Sabarimala Ayyappa
Sabarimala: What is actually at stake?

Lived practices and ways of life are being brutally trampled upon by a deracinated, mentally colonized, modernity worshipping bunch of elites who are imposing their worldview simply because they can, because they wield power and because they drink the cocktail of hubris, certain of their virtuosity.

The discourse around the recent Sabarimala verdict clearly shows what is wrong with a hegemonic modernity and rationality that refuses to see its own limits and forces all plurality into conformity. It feels like the civilizing mission all over again, with the “enlightened”, “rational”, “progressive” elites sitting in judgment over “medieval”, “backward”, “regressive” men and women.

Oh those barbarous men and women! Surely they need to come out of their heathen stupor and embrace the light of Reason and the holy book of the constitution. Or else. They have to be forcefully saved, for their own good of course. What other ways of understanding life and organizing practices can dare exist in the light of modern, enlightened rationality? Surely, there is no cruelty in ripping apart what people hold dearer than their own lives. We are witnessing a new iconoclasm at play.

For those who believe the verdict is about patriarchy, rights of women or a similar argument, there are enough voices and pieces who have taken the trouble to explain what the actual issues surrounding Sabarimala are. Advocate Sai Deepak’s brilliant arguments, which he employed in court as well, are particularly worth exploring.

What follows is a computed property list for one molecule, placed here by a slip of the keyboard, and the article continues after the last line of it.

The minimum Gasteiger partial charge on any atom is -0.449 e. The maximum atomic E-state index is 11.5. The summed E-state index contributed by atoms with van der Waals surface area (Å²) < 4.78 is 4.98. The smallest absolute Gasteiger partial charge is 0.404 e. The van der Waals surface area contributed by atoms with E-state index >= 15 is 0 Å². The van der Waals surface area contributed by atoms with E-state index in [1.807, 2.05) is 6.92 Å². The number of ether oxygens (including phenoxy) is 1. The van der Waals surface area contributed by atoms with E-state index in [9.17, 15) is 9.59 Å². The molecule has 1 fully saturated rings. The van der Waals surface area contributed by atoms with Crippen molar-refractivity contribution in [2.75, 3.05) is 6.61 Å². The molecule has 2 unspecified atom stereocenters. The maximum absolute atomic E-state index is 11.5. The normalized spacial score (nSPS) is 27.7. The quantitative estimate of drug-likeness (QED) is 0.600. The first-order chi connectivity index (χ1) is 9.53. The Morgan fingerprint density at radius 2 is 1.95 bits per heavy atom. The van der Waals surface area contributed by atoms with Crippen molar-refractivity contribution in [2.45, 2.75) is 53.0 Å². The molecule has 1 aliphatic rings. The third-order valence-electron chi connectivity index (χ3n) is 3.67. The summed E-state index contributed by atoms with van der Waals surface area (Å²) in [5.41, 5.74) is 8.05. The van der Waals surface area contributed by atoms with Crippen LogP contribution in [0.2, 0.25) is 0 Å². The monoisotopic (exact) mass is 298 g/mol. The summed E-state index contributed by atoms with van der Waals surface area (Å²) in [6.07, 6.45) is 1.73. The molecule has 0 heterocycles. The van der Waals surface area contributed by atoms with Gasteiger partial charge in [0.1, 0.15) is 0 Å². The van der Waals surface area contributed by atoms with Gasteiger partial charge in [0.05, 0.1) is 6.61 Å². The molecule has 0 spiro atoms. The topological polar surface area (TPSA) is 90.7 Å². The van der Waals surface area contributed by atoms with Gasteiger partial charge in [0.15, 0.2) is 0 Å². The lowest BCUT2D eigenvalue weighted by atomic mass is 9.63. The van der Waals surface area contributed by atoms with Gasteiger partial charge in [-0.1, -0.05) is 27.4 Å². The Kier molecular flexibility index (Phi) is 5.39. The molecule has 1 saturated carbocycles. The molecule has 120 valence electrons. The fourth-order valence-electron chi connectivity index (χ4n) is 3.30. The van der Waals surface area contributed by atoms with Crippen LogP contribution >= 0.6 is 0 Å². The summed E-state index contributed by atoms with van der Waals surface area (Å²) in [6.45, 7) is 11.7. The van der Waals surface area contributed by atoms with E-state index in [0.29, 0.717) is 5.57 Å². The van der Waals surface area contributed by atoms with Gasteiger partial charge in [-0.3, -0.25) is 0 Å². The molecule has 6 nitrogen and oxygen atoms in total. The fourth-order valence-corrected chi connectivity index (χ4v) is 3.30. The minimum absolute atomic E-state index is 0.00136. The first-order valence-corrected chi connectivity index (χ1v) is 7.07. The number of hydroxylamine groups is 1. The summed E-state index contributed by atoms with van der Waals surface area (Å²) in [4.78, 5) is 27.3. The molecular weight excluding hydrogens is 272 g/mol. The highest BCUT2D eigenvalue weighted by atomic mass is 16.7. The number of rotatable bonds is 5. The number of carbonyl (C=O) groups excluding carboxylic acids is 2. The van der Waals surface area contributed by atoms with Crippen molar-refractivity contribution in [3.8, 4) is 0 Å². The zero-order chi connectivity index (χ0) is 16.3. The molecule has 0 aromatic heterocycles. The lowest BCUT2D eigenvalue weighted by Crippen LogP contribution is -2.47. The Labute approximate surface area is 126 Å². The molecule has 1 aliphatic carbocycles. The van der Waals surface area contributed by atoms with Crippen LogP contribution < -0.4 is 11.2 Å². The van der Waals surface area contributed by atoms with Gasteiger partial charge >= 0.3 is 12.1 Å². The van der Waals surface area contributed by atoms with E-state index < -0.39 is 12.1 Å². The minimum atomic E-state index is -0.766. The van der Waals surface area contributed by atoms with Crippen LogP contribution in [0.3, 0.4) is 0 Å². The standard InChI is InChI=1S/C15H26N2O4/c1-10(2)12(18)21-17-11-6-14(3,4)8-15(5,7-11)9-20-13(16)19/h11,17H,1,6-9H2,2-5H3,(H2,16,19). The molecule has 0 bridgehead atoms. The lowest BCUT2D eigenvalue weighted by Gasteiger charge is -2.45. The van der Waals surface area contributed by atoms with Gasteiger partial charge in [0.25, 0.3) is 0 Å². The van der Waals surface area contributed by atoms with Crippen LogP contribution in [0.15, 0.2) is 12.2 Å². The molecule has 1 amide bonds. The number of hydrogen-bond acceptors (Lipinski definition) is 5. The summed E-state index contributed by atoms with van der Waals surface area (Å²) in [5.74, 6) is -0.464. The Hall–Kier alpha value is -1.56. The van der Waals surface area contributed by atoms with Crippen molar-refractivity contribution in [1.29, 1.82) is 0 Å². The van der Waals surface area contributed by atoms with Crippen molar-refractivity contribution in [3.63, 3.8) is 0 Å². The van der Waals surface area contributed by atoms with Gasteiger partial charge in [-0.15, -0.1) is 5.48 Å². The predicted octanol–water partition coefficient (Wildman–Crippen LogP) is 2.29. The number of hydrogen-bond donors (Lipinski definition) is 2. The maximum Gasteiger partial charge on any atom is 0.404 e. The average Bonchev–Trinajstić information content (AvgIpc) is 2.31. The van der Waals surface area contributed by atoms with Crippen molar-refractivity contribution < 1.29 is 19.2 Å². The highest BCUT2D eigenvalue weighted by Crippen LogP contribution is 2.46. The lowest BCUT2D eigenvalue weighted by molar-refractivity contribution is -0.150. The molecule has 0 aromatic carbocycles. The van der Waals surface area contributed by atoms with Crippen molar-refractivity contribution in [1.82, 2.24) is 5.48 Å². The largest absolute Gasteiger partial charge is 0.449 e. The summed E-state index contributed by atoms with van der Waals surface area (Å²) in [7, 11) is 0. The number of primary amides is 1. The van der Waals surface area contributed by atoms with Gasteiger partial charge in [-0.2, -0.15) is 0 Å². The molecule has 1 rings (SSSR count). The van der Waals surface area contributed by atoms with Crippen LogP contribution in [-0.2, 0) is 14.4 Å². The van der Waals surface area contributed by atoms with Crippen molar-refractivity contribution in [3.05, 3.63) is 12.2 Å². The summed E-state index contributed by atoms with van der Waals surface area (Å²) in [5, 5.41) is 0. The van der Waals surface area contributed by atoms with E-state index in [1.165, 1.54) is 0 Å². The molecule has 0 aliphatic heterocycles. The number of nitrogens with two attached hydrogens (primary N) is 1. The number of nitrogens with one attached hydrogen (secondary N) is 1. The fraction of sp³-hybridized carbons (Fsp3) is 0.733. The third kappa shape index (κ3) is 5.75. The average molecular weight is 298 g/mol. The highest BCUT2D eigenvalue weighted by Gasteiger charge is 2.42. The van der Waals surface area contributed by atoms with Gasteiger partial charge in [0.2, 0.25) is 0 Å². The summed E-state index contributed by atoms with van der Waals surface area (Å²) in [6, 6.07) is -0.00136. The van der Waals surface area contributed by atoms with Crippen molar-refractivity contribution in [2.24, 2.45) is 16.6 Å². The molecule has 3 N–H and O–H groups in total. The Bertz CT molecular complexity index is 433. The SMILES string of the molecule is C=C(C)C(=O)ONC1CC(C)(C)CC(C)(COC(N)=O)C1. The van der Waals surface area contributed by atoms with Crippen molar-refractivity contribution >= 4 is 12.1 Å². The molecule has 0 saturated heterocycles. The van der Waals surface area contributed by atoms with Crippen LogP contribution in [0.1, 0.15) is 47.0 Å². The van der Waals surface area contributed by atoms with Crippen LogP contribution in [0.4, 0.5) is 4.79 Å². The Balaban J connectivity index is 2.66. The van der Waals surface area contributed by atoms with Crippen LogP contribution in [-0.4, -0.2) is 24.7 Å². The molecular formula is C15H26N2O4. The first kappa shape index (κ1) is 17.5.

On the question of patriarchy and women’s rights vis-a-vis Sabarimala, I wish to put across two things. Every other temple of Ayyappa, except Sabarimala, is open to all genders. Further, in a country where there has been no history, let alone current practice, of excluding women from the lakhs of temples across the entire country, making the argument that this is driven by patriarchy or menstrual taboo does not wash. Especially when there are temples and festivals that exclude men and temples like Kamakhya where the Devi is considered to be menstruating. Equality is not sameness and diversity does not necessarily mean discrimination.

What is more worrying however is the general level of unawareness about the fundamental Dharmic principles behind the Sabarimala case, principles which apply across Sanatana Dharma. Therefore, this article does not focus on the legalities of this case as such, but the key Dharmic principles obscured or ignored in the discourse surrounding this issue.

The Temple is Not a Public Space

Temples are not spaces where people gather together for communion. A temple is the abode of the devata, who has been invoked through prana pratishtha during the temple’s consecration. After consecration, the Devata lives in the murti and the temple is His/ Her abode. Therefore Sabarimala, Ayyappa’s abode, his writ runs, whether it pleases one’s modernist ideals or not. If this idea sounds outlandish, you can choose not to subscribe to it. In that case, as you are not a devotee, you have no business getting involved anyway.

There is No Question of Rights in a Temple

The construct of rights simply does not mean anything in the context of a temple. At His abode, you serve at the pleasure of the deity, if he wants it and definitely how he wants it. There is only adhikaratva, not rights.

How does one know what the Devata wants?

To understand the will of the deity of a particular temple, we refer to the Agamas that govern the functioning of the temple. They clearly describe the processes to be followed in that particular temple. The Agamas are not ‘mythology’ or irrational medieval remnants to be washed out with progress.

Why Should One Respect the Agama?